I look for a verb that conveys gentle slow-motion wriggling.

For example, the octopus tentacle ... further into the sand.

According to the classical dictionaries OEL, OALD, CALD, etc. wriggling conveys with short writhing motions like a worm. I'm looking for a word that does not insinuate writhing.

Words like to drill, to bore, etc. do not fit here, because of the context of the sentence. My real sentence is different but the octopus tentacle conveys the idea of the movement.

My sentence is about a tangible sensation that permeates the body slowly over time, and that sensation has a clear physicalness, it's not an imagination. However, it can't be measured although the effect of it worming through the body should be measurable. (Somewhat similar to measuring the Higgs boson.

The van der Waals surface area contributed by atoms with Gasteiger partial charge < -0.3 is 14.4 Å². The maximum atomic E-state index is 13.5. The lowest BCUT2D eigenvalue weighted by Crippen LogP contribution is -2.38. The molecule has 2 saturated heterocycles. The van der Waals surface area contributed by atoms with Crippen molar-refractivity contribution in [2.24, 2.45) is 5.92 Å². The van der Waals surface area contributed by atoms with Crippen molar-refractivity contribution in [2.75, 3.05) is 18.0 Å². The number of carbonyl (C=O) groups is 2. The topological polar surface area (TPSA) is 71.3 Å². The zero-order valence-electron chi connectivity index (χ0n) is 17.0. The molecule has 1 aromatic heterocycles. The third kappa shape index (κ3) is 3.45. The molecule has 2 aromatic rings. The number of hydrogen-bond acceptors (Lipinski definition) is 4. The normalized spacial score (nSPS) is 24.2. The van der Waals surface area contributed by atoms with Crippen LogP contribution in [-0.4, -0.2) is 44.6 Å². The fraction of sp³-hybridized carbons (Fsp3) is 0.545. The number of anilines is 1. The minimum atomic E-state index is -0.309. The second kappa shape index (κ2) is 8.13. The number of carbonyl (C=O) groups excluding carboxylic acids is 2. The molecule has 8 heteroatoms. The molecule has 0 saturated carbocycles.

1 Answer 1


You could try slithering or worming

  • I don't think you can worm or slither a tentacle.
    – Lambie
    Jun 6, 2019 at 18:09
  • Why not? "The octopus tentacle slithered further into the sand." But, "The octopus tentacle wormed its way further into the sand."
    – Lorel C.
    Jun 6, 2019 at 18:23
  • Slither also insinuates 'quick and easy', at least according to my dictionaries. Hence, not possible. ...'to worm' ... is not too bad.
    – johann_ka
    Jun 6, 2019 at 19:28
  • @LorelC. Sorry, but only an animal (or insect) or person can slither or worm their way into something. An animal or human appendage cannot do so. Basic usage. We would not say: I slithered my arm into the hole. But we would say: I slithered into the hole.
    – Lambie
    Jun 6, 2019 at 19:33
  • @Lambie "Slowly, gently, the door to the closet swung open and a green-and-yellow-splotched tentacle slithered out and across the floor." --Dreamland, from the author of Star Trek
    – Eddie Kal
    Jun 6, 2019 at 21:12

You must log in to answer this question.

Not the answer you're looking for? Browse other questions tagged .